A recent study has shown that there are psychological factors that play a major role in the burdens carried by people who take care of Amyotrophic Lateral Sclerosis (ALS) patients.
The study looked into caregivers of ALS patients by investigating their quality of life, service engagement and assessing caregiver burden and the patients’ survival rate. It has been noted with due concern by scientists and researchers that, a limited number of studies have looked into caregiver burden and its relation to ALS patients. An ALS diagnosis can be devastating to both the patient and the caregiver. Usually anger, denial, fear and sense of loss are reactions that are expected and there is a need to remain positive and focus on the treatment and management of the condition.
Caregiving is readily done out of love, devotion and commitment to the ALS patient and can provide a sense of contentment. It has been discovered that over time, caregiving exerts a heavy emotional burden and can negatively affect the caregiver’s well-being both psychologically and physically. This will interfere with their ability to keep extending care to the ALS patients. Over time, constant anxiety for the patient will lead to the caregiver failing to attend to their needs in resting, eating well and pursuing other personal goals.
The most prevalent form of caregiving is that given by family members. They are the ones who give care and attend to ALS patients’ needs day in day out. It involves personal care, assisting with movement from one point to another, house chores and also taking care of other family members in the home. Most caregivers often provide societal and financial contributions within the home that can bring on stress.
Caregivers are important in dealing with any given disease. They are responsible for:
A study in Ireland was undertaken to investigate and determine the extent to which patient factors attribute to the burden.
These are: aspects intrinsic to the caregiver, experience of the caregiver in handling burden, trajectory and level of healthcare influence, site of onset and severity of the disease. A subjective assessment of the burden and problems experienced in the process of providing care to ALS Patients would then be described in detail.
The caregivers were split into two groups, that is, 41 low-burdened caregivers and 43 high-burdened caregivers. The analysis did not show major disparity between the two groups in measurable factors such as distinct disease characteristics, onset of various forms of ALS, disease duration or patient survival. In a different light however, the study found differences in the levels of anxiety, distress, depression and quality of life of the two groups.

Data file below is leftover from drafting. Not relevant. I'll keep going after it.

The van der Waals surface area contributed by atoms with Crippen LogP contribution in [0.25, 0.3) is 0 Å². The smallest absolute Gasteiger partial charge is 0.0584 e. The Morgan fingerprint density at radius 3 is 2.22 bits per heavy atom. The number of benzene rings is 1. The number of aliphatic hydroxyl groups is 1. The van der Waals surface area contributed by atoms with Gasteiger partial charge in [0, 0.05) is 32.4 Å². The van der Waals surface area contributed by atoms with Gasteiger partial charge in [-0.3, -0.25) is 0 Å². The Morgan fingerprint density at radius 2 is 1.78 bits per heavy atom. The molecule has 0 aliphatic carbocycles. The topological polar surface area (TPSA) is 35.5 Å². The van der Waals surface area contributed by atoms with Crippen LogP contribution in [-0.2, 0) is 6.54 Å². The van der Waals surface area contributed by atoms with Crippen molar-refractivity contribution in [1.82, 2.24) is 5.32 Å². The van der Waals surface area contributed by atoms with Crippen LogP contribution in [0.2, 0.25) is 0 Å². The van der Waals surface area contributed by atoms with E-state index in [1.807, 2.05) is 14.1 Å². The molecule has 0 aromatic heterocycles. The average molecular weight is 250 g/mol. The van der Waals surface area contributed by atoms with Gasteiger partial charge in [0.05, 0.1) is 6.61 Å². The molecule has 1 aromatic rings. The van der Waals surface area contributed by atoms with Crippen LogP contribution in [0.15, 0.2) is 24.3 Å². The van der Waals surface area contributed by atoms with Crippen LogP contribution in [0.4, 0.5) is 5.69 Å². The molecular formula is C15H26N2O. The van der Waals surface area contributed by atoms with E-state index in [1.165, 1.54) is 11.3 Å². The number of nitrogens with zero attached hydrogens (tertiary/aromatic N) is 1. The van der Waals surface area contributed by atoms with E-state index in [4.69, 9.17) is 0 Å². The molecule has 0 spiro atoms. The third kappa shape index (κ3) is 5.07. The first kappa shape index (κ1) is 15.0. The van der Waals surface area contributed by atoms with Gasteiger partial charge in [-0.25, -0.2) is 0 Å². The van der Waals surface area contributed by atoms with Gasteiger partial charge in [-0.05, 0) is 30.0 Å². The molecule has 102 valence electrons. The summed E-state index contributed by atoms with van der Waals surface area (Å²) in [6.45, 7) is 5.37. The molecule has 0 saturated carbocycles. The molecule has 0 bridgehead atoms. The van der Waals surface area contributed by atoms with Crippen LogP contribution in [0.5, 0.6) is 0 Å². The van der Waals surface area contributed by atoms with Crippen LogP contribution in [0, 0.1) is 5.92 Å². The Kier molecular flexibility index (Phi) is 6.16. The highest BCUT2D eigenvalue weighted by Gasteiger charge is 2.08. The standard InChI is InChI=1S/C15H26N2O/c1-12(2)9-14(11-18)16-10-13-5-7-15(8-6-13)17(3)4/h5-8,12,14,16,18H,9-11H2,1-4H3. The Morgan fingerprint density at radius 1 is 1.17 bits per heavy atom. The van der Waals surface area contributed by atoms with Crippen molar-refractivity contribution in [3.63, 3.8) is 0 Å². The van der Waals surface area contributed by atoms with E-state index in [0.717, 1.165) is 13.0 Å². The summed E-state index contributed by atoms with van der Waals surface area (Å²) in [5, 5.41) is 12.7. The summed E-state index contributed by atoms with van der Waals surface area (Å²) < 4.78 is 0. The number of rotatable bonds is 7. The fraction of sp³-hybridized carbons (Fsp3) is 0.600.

The findings from this study show that while ALS patient related measurable factors have minimal effect on caregiver burden, the psychological burden may play a vital role on the caregiver’s own well-being and life quality. Based on this results, researchers speculated that coping mechanisms, resilience, personality and support links are to be highly considered in the provision of protective factors catering for the low-burdened caregivers. The caregiving difficulties were revolving around managing the reality of ALS disease, emotional and psychosocial effects such as limitation in maintaining relationships due to time and financial hindrances.
Caregiving encompasses long hours of care, psychological distress and they take a toll on the quality of life of the caregiver. These factors are used in the prediction and assessment of caregiver burden.
It has been established that proper management of caregiver burdens calls for strategies geared towards anxiety reduction, resilience-based interventions and coping mechanisms. Understanding the components of the burden and challenges faced when caring for an ALS patient facilitates effective support to the caregiver and an opportunity to assess the burden impact on the care recipient. This will aid in enhancing the quality of life for both caregivers and ALS patients.
There has been need for caregivers to be provided with pointers on how to ease this burden and maintain great physical and psychological health. They include:
It is vital that the ALS patient and his or her caregiver obtain all information necessary to be in a position to support their needs. This will ease the caregiving burden and ensure financial, emotional, psychological and physical health are well-balanced. In order to prepare for unexpected changed in management and treatment of ALS patients, good communication should be enhanced with family, medical team, community members, support groups and social services to achieve the greatest possible quality of life. An ALS diagnosis is not indicative of doom and people are able to continue living happy lives and drawing strength from the wide support network surrounding them.
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Source: ALS News Today